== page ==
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Housekeeping by Marilynne Robinson
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Housekeeping (1980)

by Marilynne Robinson

MembersReviewsPopularityAverage ratingMentions
4,8531561,417 (3.94)383
  1. 10
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    A Student of Weather by Elizabeth Hay (Miels)
    Miels: Both are lyrical, heavily atmospheric novels. Both concern the relationship between a strange, bookish protagonist and her more sensible sister. In Robinson's book, it's an eccentric aunt who comes between them. In Hay's, it's a charming, seductive man. Both books are very much about love, loss, social ostracism, and ephemeral/elemental beauty.… (more)
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» See also 383 mentions

English (153)  German (1)  Spanish (1)  All languages (155)
Showing 1-5 of 153 (next | show all)
I liked Gilead. Couldn't get into Lila. Am liking Housekeeping so far. ( )
  ReadMeAnother | Jan 28, 2019 |
Atmospheric, full of dreamy descriptions, and a finalist for the Pulitzer.

As young girls, Ruth and her sister are abandoned at their grandmother's house by their mother, Helen, who then drives her car off a cliff into the local lake. This is the same lake that took the life of Helen's father, who was aboard a train that drove off a local bridge into the water years earlier. The grandmother takes care of the sisters in a rather distant but caring way until she dies, and then two elderly great-aunts arrive and pick up where she left off. They don't quite know what to do with the girls either, and eventually they track down Helen's sister, Sylvie, to see if she will come and live with the girls. Sylvie is a tramp (of the train-hitching type), and while she does her best, she is very strange and brings the eyes of local officials on to their little family. Ruth is very much like Sylvie, ill at ease with the regular world, although sister Lucille makes every effort to be "normal".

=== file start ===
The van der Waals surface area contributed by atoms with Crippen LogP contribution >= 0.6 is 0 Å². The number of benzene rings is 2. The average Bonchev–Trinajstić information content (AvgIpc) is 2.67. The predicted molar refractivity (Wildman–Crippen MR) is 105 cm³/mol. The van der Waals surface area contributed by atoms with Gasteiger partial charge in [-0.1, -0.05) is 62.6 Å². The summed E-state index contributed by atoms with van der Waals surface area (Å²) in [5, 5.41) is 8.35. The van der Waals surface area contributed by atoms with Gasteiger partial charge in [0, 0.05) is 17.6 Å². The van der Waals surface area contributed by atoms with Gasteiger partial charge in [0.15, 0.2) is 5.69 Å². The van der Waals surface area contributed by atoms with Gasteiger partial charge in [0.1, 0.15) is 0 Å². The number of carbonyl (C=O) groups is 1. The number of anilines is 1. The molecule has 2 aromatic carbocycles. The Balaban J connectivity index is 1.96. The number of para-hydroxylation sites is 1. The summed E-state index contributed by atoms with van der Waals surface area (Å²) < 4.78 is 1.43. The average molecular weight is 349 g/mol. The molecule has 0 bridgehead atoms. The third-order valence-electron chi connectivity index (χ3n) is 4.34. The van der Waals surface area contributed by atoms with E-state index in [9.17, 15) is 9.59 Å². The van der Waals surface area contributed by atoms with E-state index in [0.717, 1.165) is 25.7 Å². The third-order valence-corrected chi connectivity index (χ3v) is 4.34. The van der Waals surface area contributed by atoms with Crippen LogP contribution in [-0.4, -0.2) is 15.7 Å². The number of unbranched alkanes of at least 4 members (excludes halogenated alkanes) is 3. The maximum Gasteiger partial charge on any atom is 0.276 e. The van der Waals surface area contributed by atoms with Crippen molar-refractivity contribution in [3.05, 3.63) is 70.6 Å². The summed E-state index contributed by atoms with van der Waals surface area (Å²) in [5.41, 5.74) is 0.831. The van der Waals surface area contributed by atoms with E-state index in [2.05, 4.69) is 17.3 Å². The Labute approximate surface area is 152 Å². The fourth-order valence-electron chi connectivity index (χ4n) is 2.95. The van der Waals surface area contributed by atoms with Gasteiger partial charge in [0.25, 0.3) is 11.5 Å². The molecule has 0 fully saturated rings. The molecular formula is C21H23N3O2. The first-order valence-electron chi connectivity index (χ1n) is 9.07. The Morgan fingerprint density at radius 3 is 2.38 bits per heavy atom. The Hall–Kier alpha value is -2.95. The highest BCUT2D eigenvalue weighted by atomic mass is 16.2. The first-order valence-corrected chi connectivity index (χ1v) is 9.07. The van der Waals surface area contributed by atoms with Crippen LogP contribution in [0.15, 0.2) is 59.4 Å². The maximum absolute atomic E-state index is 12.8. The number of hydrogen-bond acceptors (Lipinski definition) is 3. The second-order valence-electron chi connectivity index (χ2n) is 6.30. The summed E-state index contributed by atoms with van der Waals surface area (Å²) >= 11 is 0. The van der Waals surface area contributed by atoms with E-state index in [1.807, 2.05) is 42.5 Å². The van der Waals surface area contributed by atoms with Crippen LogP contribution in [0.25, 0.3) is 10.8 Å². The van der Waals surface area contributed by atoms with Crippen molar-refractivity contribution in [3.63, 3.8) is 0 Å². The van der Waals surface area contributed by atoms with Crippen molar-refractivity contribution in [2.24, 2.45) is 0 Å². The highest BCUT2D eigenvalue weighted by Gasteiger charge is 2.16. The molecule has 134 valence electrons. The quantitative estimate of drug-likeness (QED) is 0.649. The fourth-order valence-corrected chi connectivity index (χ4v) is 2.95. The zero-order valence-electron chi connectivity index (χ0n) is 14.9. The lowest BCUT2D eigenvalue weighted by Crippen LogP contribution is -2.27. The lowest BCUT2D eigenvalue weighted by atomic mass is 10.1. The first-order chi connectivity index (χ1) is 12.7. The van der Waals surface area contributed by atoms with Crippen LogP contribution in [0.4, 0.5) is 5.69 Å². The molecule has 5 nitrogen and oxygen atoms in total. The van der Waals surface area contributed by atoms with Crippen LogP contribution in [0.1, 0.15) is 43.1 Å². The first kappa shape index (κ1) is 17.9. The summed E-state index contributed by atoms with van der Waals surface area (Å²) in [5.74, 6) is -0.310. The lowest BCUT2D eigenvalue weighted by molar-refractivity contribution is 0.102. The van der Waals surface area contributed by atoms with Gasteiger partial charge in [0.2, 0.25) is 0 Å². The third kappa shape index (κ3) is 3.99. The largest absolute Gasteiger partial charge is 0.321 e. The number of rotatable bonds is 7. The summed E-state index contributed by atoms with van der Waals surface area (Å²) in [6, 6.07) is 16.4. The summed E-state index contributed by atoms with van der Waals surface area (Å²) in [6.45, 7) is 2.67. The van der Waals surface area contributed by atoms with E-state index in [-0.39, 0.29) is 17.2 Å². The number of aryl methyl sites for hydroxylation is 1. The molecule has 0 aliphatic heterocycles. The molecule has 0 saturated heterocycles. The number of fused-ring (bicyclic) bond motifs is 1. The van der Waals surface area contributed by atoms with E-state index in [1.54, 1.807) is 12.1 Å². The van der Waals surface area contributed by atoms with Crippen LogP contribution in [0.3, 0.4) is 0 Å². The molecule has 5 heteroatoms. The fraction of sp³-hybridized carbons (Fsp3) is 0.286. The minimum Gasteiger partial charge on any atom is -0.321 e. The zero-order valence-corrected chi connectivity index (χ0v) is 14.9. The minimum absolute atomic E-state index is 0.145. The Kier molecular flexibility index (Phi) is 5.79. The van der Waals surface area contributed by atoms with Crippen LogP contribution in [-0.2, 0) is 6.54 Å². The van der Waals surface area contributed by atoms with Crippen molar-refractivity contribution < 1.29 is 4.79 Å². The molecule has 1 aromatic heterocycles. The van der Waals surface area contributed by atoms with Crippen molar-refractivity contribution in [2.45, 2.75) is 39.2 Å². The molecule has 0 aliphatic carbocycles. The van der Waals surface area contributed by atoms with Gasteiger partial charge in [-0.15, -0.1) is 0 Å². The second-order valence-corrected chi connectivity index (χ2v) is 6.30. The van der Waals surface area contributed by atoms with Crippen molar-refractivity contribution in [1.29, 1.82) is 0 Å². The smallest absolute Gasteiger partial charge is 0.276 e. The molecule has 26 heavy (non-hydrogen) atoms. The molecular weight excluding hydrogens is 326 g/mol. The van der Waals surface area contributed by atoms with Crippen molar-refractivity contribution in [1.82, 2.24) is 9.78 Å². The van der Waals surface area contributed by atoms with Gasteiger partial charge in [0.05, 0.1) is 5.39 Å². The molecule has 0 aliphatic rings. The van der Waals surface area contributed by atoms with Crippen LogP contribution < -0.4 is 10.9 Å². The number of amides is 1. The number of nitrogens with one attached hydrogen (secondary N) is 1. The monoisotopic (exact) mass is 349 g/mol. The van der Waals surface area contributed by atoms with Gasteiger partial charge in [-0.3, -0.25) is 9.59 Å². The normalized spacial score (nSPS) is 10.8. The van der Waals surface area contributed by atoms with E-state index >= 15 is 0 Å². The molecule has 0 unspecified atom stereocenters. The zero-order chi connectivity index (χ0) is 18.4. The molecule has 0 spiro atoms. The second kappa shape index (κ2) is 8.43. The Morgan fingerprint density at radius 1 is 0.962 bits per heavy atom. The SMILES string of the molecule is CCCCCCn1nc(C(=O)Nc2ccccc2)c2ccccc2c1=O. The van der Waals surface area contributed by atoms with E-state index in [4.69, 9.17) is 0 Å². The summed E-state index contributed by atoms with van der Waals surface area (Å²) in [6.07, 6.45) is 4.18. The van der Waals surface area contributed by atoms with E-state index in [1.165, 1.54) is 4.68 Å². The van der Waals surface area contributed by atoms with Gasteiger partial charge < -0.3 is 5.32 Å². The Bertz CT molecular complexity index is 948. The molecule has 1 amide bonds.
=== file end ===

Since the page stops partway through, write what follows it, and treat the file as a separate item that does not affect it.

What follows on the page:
Not as engaging as Robinson's "Gilead", which I adored, but so well-written that the extensive descriptions and day-dreaming still pull the reader along to the, to me, surprising and satisfying conclusion. Highly recommended. ( )
  auntmarge64 | Jan 3, 2019 |
This novel is full of rich descriptions of setting with not much attention to plot or action. The language used is enjoyable, but slow. ( )
  niquetteb | Dec 20, 2018 |
I read the first few pages of this book and said "This sounds a lot lake Lake Pend'Oreille" So I googled Marilynne Robinson -- she did indeeg grow up in Sandpoint, Idaho, where I had spent two days a couple of years before. A spooky, somber part of the world.
  sonofcarc | Nov 17, 2018 |
Sisters Ruth and Lucille are dropped off at their grandmother's house just before their mother drives a car off a cliff into the lake. Ruth and Lucille stay in the house, first with their grandmother, then a couple of great aunts, then their mother's sister Sylvie. Sylvie is eccentric. She cares about Ruth and Lucille, but she is unconcerned with conventions. Eventually their idiosyncratic behavior brings unwanted attention from community leaders.